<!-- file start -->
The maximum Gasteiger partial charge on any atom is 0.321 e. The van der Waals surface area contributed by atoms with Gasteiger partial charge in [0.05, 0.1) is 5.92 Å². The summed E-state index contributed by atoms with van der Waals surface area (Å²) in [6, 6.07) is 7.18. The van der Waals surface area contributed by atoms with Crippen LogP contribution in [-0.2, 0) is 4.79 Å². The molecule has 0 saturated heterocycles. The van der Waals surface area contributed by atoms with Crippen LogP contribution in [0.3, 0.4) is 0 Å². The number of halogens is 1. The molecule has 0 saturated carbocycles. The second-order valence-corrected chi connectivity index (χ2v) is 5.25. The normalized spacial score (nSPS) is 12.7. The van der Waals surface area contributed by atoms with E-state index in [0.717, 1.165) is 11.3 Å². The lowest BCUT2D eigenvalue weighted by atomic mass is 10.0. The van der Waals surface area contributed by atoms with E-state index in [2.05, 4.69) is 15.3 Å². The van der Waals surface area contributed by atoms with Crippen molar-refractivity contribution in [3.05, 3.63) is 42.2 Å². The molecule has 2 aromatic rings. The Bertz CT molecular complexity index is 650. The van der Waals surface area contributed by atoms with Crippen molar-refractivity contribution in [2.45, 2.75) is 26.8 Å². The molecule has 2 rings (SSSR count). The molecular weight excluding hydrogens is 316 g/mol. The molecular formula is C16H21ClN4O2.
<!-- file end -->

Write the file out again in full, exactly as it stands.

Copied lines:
The maximum Gasteiger partial charge on any atom is 0.321 e. The van der Waals surface area contributed by atoms with Gasteiger partial charge in [0.05, 0.1) is 5.92 Å². The summed E-state index contributed by atoms with van der Waals surface area (Å²) in [6, 6.07) is 7.18. The van der Waals surface area contributed by atoms with Crippen LogP contribution in [-0.2, 0) is 4.79 Å². The molecule has 0 saturated heterocycles. The van der Waals surface area contributed by atoms with Crippen LogP contribution in [0.3, 0.4) is 0 Å². The number of halogens is 1. The molecule has 0 saturated carbocycles. The second-order valence-corrected chi connectivity index (χ2v) is 5.25. The normalized spacial score (nSPS) is 12.7. The van der Waals surface area contributed by atoms with E-state index in [0.717, 1.165) is 11.3 Å². The lowest BCUT2D eigenvalue weighted by atomic mass is 10.0. The van der Waals surface area contributed by atoms with E-state index in [2.05, 4.69) is 15.3 Å². The van der Waals surface area contributed by atoms with Crippen molar-refractivity contribution in [3.05, 3.63) is 42.2 Å². The molecule has 2 aromatic rings. The Bertz CT molecular complexity index is 650. The van der Waals surface area contributed by atoms with Crippen molar-refractivity contribution in [2.45, 2.75) is 26.8 Å². The molecule has 2 rings (SSSR count). The molecular weight excluding hydrogens is 316 g/mol. The molecular formula is C16H21ClN4O2.